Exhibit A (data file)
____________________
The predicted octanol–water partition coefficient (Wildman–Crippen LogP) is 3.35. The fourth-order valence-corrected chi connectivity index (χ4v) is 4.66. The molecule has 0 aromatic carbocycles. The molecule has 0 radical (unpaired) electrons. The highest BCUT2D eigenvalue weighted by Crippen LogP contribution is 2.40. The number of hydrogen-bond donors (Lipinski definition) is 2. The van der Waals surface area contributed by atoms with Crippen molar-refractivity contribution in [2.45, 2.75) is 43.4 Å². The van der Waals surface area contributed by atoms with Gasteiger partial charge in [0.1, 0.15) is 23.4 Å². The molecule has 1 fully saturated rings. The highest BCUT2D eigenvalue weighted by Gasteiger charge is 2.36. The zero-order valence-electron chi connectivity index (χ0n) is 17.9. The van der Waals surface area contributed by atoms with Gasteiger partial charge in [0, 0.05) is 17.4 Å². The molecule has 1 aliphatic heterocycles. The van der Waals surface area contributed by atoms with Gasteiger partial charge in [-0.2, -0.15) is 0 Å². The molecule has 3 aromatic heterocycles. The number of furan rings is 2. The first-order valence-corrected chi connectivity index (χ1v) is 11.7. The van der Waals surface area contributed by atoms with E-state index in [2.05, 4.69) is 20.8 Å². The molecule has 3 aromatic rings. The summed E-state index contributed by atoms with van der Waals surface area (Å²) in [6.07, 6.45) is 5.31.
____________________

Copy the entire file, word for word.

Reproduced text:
The predicted octanol–water partition coefficient (Wildman–Crippen LogP) is 3.35. The fourth-order valence-corrected chi connectivity index (χ4v) is 4.66. The molecule has 0 aromatic carbocycles. The molecule has 0 radical (unpaired) electrons. The highest BCUT2D eigenvalue weighted by Crippen LogP contribution is 2.40. The number of hydrogen-bond donors (Lipinski definition) is 2. The van der Waals surface area contributed by atoms with Crippen molar-refractivity contribution in [2.45, 2.75) is 43.4 Å². The van der Waals surface area contributed by atoms with Gasteiger partial charge in [0.1, 0.15) is 23.4 Å². The molecule has 1 fully saturated rings. The highest BCUT2D eigenvalue weighted by Gasteiger charge is 2.36. The zero-order valence-electron chi connectivity index (χ0n) is 17.9. The van der Waals surface area contributed by atoms with Gasteiger partial charge in [0, 0.05) is 17.4 Å². The molecule has 1 aliphatic heterocycles. The van der Waals surface area contributed by atoms with Gasteiger partial charge in [-0.2, -0.15) is 0 Å². The molecule has 3 aromatic heterocycles. The number of furan rings is 2. The first-order valence-corrected chi connectivity index (χ1v) is 11.7. The van der Waals surface area contributed by atoms with E-state index in [2.05, 4.69) is 20.8 Å². The molecule has 3 aromatic rings. The summed E-state index contributed by atoms with van der Waals surface area (Å²) in [6.07, 6.45) is 5.31.